Light Shine Bright

“Give me your tired, your poor,

Your huddled masses yearning to breathe free…”

                A year after Freddie Gray’s death, we are still fighting for freedom. We realize that freedom isn’t free. The cost of freedom is high, really high. The pursuit of freedom will cost you everything in the fight to be “free.” And those who fight for freedom in any area understand this. Immigrants understand that freedom costs you the comfort of home. The slaves of the 1800s understood that freedom cost the lives of their loved ones. Jesus understood that freedom cost both his human life and his connection with God the Father, albeit a temporary separation. And, in spite of all this, there are many souls and voices yet crying out for freedom. So why can’t they seem to find it?

I remember visiting the Statue of Liberty as a child with my mother and brother, not really grasping the weight, and significance of such a monument that continues to stand as a symbol of hope for all those who wish to attain “a better life.” When the monument was first built, America was seen as a land of promise and hope for those who wanted to make more of their lives, and leave a better legacy for their children. The same is true for the Gospel, something we have somehow lost sight of. Listen again, and see if you hear it.

[Matthew 11:28-30 ESV] Come to me, all who labor and are heavy laden, and I will give you rest. Take my yoke upon you, and learn from me, for I am gentle and lowly in heart, and you will find rest for your souls. For my yoke is easy, and my burden is light.”

[Isa 61:1 ESV] The Spirit of the Lord GOD is upon me, because the LORD has anointed me to bring good news to the poor; he has sent me to bind up the brokenhearted, to proclaim liberty to the captives, and the opening of the prison to those who are bound…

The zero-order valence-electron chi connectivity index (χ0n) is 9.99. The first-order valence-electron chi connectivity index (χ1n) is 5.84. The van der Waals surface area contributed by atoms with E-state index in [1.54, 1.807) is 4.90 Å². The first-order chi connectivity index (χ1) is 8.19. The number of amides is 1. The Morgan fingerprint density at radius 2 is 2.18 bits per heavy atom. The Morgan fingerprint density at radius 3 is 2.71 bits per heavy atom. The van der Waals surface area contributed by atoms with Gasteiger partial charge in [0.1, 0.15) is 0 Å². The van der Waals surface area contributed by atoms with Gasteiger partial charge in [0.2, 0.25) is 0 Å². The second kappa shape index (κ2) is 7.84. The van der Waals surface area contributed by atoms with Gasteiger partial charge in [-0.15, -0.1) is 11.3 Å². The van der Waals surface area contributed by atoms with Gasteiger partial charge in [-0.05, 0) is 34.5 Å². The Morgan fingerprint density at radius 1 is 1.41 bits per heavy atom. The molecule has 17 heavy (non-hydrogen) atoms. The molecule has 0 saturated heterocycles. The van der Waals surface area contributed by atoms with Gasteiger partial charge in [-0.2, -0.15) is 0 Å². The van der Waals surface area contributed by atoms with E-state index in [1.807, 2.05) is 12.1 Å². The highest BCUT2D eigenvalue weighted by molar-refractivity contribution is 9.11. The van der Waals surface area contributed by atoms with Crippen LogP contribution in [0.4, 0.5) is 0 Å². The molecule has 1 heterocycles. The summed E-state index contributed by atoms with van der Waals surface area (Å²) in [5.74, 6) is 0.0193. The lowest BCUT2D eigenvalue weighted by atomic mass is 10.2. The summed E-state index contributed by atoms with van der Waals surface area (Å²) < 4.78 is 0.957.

Can you hear it? Can you see it? We are all familiar with the excerpt from Emma Lazarus’ “The New Colossus” that is etched on the pedestal on which Lady Liberty stands, but we are not familiar with the poem in its entirety.

Not like the brazen giant of Greek fame,

With conquering limbs astride from land to land;

Here at our sea-washed, sunset gates shall stand

A mighty woman with a torch, whose flame

Is the imprisoned lightning, and her name

Mother of Exiles. From her beacon-hand

Glows world-wide welcome; her mild eyes command

The air-bridged harbor that twin cities frame.

“Keep ancient lands, your storied pomp!” cries she

With silent lips. “Give me your tired, your poor,

Your huddled masses yearning to breathe free,

The wretched refuse of your teeming shore.

Send these, the homeless, tempest-tost to me,

I lift my lamp beside the golden door!”

            Lady Liberty is calling out to the outsiders, the outcasts, “the homeless,” those who are searching for a place to call home, to be free. And so is Christ in Matthew 28.

“Give me your tired, your poor…”

“Come to me, all you who labor and are heavy laden…”

“…He has sent me to bind up the brokenhearted, to proclaim liberty to the captives…”